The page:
Corrosion Behavior of Corrosion-Resistant Steel Reinforcements in High and Ultra-High Performance Concrete in Chloride Attack Environments
Corrosion of reinforcing steel is one of the most important concerns for reinforced concrete (RC) structures. The use of corrosion-resistant steel reinforcements and advanced concrete is one potential solution. This dissertation presents the research findings of the corrosion behavior of corrosion-resistant steel reinforcements (epoxy coated, high chromium steel, and stainless steel reinforcement) in high performance concrete (HPC) and ultra-high performance concrete (UHPC) in chloride attack environments. Additionally, this dissertation presents service life prediction and life cycle cost analysis of RC structures made with different types of concrete and reinforcements.
Firstly, an experimental program was conducted to investigate the corrosion performance of the corrosion-resistant reinforcements in both conventional and advanced concrete. The corrosion potential, corrosion rate, and reinforcement mass loss of column specimens were monitored regularly over 24 months in an accelerated aging environment, and the degradation of the axial-load-carrying-capacity of the columns over time was also obtained and discussed. Findings indicate that corrosion-resistant reinforcements exhibit significantly improved corrosion performance. Additionally, HPC and UHPC provide robust protection to the embedded reinforcements, showing lower corrosion rates than that in conventional concrete. Significantly, UHPC showed supreme durability performance: no corrosion was detected for all types of reinforcements in UHPC specimens.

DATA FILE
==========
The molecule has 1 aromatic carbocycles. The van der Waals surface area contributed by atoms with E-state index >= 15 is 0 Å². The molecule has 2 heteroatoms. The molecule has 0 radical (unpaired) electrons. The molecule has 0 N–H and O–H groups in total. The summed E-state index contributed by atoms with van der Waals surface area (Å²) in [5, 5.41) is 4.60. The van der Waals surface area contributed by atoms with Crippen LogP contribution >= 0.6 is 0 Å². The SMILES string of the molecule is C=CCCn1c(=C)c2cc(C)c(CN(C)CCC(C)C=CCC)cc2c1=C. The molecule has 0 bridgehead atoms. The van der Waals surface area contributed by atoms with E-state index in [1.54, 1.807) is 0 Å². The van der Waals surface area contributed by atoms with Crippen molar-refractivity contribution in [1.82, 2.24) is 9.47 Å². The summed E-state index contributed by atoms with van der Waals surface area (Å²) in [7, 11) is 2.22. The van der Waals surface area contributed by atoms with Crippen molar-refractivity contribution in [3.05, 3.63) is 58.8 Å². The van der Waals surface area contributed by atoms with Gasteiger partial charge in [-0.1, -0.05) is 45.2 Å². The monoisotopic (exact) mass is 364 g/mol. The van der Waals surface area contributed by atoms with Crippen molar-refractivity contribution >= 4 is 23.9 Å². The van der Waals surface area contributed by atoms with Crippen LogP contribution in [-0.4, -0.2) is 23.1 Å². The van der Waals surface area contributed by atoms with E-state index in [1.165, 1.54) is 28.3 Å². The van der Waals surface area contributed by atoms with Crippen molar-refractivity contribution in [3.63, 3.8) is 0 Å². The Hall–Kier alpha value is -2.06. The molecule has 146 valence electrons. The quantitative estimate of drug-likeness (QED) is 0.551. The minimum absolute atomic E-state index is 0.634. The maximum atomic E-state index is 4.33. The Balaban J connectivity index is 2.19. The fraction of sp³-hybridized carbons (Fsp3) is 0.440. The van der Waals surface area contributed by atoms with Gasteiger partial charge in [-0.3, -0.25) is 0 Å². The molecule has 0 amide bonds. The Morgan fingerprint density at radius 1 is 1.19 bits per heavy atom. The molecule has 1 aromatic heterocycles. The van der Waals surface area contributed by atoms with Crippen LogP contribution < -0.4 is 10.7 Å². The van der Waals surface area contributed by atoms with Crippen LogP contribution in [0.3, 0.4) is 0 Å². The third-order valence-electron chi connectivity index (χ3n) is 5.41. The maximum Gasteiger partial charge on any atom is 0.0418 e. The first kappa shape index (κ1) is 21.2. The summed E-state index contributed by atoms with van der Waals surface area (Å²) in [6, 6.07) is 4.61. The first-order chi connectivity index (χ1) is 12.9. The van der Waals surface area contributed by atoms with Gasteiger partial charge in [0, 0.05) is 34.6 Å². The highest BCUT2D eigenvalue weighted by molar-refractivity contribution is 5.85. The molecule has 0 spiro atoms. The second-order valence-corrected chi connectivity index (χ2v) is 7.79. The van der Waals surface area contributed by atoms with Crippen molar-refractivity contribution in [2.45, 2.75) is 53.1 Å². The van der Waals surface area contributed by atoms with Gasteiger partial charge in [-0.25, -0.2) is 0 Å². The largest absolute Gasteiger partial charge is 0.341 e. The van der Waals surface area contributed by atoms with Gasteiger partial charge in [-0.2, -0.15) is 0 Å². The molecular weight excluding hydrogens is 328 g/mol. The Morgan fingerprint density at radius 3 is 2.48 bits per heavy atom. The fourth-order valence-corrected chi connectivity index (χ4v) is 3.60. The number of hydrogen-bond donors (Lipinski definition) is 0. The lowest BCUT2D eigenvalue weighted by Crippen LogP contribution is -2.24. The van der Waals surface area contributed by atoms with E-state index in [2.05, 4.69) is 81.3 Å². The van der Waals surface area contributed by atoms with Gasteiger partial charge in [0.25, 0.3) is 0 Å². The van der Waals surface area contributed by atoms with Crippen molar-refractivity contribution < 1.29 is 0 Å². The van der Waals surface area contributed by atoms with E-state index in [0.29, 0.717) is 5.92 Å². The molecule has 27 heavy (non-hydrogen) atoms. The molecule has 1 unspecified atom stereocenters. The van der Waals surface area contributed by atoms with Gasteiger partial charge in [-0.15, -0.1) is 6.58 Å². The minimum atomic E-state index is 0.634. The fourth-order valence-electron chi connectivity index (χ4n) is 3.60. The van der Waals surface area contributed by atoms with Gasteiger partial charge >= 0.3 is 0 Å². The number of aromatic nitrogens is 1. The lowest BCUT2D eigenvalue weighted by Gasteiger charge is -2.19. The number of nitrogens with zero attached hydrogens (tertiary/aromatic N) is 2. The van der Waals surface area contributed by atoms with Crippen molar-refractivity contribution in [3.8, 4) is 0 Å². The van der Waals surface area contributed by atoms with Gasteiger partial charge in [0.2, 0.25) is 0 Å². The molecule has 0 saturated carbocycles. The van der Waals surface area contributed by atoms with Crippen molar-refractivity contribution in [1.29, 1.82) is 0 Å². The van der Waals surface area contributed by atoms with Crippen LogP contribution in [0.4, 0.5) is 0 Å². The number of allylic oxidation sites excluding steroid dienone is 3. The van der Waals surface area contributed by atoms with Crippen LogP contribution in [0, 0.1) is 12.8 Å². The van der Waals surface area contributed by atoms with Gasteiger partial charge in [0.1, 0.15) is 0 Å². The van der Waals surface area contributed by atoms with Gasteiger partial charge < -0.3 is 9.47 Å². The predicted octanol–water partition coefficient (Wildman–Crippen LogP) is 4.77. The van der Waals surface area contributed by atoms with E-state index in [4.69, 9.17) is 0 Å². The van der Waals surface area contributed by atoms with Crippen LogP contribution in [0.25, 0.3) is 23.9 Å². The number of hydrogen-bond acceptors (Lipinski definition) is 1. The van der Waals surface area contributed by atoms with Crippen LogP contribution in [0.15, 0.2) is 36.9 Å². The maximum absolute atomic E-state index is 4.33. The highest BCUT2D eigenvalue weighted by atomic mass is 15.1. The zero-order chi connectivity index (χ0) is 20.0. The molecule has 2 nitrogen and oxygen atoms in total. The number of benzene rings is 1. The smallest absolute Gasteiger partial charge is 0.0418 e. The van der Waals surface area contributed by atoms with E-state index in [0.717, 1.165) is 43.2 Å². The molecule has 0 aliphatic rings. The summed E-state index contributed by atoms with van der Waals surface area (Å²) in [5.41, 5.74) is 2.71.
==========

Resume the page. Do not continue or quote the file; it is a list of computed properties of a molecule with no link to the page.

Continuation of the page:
Secondly, an analytical model was developed to predict the axial load – axial shortening relationship of the corroded circular RC columns. The analytical model considered the influence of reinforcement corrosion on the reduced engineering properties of reinforcement, the weakening of the confinement effect on core concrete, and the deterioration of cover concrete. The analytical model showed reasonably accurate predictions when the analytical modeling results were compared with the experimental data in this study.
Furthermore, a service life prediction model for RC structures in chloride attack environments was synthesized, improved, and extended to the advanced materials. The chloride diffusion model and the corrosion rate model were verified with the experimental data from the independent literature and this study. In addition, the service life of RC structures made with different types of concrete and reinforcements in different environments were predicted and compared.
Lastly, the life cycle cost analysis of an RC bridge column for 100 years of service life in different environments was conducted. The RC column was designed using different types of concrete and reinforcements to meet the same design requirements. The initial material cost, repair cost, and life cycle cost of the RC columns were evaluated and compared.